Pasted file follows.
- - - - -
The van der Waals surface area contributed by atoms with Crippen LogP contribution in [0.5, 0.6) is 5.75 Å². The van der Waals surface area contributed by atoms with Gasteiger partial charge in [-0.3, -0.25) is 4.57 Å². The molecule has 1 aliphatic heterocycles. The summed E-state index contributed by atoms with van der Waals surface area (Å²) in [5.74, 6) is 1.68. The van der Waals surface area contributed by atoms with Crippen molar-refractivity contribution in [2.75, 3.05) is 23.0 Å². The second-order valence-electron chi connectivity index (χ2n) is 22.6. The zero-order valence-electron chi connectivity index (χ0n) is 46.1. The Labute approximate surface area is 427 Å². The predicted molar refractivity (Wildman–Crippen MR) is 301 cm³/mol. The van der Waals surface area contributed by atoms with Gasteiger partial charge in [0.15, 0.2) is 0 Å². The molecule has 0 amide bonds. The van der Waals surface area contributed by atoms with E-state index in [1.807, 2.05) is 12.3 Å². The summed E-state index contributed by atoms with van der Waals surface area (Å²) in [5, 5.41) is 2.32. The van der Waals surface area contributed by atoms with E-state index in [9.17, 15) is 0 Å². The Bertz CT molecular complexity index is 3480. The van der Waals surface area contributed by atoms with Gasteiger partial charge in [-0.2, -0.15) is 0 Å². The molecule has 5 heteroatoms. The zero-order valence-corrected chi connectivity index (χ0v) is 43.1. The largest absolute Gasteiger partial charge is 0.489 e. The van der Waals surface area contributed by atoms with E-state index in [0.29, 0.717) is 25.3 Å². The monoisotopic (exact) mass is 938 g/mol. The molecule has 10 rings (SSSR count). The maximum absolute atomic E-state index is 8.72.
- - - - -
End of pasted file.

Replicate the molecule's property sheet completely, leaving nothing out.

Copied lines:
The van der Waals surface area contributed by atoms with Crippen LogP contribution in [0.5, 0.6) is 5.75 Å². The van der Waals surface area contributed by atoms with Gasteiger partial charge in [-0.3, -0.25) is 4.57 Å². The molecule has 1 aliphatic heterocycles. The summed E-state index contributed by atoms with van der Waals surface area (Å²) in [5.74, 6) is 1.68. The van der Waals surface area contributed by atoms with Crippen molar-refractivity contribution in [2.75, 3.05) is 23.0 Å². The second-order valence-electron chi connectivity index (χ2n) is 22.6. The zero-order valence-electron chi connectivity index (χ0n) is 46.1. The Labute approximate surface area is 427 Å². The predicted molar refractivity (Wildman–Crippen MR) is 301 cm³/mol. The van der Waals surface area contributed by atoms with Gasteiger partial charge in [0.15, 0.2) is 0 Å². The molecule has 0 amide bonds. The van der Waals surface area contributed by atoms with E-state index in [1.807, 2.05) is 12.3 Å². The summed E-state index contributed by atoms with van der Waals surface area (Å²) in [5, 5.41) is 2.32. The van der Waals surface area contributed by atoms with E-state index in [9.17, 15) is 0 Å². The Bertz CT molecular complexity index is 3480. The van der Waals surface area contributed by atoms with Gasteiger partial charge in [-0.2, -0.15) is 0 Å². The molecule has 5 heteroatoms. The zero-order valence-corrected chi connectivity index (χ0v) is 43.1. The largest absolute Gasteiger partial charge is 0.489 e. The van der Waals surface area contributed by atoms with E-state index in [0.29, 0.717) is 25.3 Å². The monoisotopic (exact) mass is 938 g/mol. The molecule has 10 rings (SSSR count). The maximum absolute atomic E-state index is 8.72.